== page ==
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The impact of alkenone degradation on UK'37 paleothermometry: a model-derived assessment

Research output: Contribution to journalArticle

Original languageEnglish
Pages (from-to)648
Number of pages672
Issue number6
DateAccepted/In press - 15 May 2017
DatePublished (current) - 28 Jun 2017


The UK'37 proxy for past sea surface temperature (SST) is based on the unsaturation ratio of C37 alkenones. It is considered a diagenetically robust proxy, but biases have been invoked because the index can be altered by preferential degradation of the C37:3 alkenone, resulting in higher reconstructed SST. However, alkenone degradation rate constants are poorly constrained, making it difficult to evaluate the plausibility of such a bias. Therefore, we quantitatively assessed the effect of: (1) different alkenone degradation rate constants; (2) differential degradation factors between di- and tri-unsaturated C37 alkenones; (3) and initial UK'37 values on the UK'37 paleothermometer for two depositional environments (shelf and upper-slope), by means of a Reaction-Transport Model (RTM). RTM results reveal that preferential degradation of C37:3 can potentially alter the original signal of the UK'37 paleothermometer, but SST biases (ΔSST) are largely within UK'37 calibration error (ΔSST < 1.5 ºC) assuming realistic model parameters. The magnitude of ΔSST is largely determined by the degradation rate constant, but it also increases with higher differential degradation factors. Additionally, initial UK'37 values exert a non-linear influence on the extent of potential SST bias, with mid-range values (0.4 < UK'37 < 0.6) being most sensitive. The most significant changes occur in the shallowest sediment layers and are attenuated with burial time/depth. Scenarios where ΔSST > 1.5 ºC are associated with marked downcore decreases in alkenone concentration. Consequently, we caution against the interpretation of U_37^K' indices when extensive degradation results in very low alkenone concentrations (< 5 ng g-1).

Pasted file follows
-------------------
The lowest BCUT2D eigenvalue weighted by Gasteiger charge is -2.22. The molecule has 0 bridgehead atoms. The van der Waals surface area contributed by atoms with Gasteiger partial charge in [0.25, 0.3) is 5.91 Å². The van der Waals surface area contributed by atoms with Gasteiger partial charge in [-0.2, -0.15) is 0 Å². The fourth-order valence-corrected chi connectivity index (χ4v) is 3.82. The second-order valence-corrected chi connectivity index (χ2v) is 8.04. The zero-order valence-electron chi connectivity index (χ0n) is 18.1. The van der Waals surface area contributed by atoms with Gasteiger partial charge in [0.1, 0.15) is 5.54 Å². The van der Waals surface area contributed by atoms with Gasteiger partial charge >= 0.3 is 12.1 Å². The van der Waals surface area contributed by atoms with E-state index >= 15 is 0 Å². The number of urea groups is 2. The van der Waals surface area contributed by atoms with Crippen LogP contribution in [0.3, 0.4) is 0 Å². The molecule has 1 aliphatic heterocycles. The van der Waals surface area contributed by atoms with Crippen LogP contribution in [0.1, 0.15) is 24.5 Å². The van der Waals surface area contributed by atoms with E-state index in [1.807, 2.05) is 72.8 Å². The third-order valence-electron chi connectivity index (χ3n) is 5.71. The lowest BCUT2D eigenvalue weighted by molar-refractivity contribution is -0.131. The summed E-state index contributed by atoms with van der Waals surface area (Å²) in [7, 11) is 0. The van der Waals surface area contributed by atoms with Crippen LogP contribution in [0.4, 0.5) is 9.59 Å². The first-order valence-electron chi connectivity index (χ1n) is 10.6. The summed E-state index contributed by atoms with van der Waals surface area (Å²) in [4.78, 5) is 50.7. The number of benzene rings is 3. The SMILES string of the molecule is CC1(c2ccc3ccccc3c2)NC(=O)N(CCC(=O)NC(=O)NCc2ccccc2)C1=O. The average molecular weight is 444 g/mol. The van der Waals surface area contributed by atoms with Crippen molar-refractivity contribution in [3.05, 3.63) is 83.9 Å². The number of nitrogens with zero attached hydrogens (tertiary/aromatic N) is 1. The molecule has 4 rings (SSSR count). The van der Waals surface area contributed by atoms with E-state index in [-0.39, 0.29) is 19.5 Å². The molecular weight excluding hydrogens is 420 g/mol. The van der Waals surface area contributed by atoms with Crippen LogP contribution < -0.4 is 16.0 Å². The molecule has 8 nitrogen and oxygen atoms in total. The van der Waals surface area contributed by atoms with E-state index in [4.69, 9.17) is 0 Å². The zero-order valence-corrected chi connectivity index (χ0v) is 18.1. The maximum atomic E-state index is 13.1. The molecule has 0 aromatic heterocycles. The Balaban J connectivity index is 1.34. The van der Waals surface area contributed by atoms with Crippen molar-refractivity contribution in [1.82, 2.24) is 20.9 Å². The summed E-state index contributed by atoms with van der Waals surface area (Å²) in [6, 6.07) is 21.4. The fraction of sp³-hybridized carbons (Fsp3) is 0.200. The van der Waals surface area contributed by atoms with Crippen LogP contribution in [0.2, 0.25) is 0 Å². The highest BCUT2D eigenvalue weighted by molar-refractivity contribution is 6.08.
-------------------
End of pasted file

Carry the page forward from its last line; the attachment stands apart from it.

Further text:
Research areas

  • Sea surface temperatures, Reaction-transport model, Paleoceanography, Paleoclimate, UK'37 paleothermometer, preferential degradation

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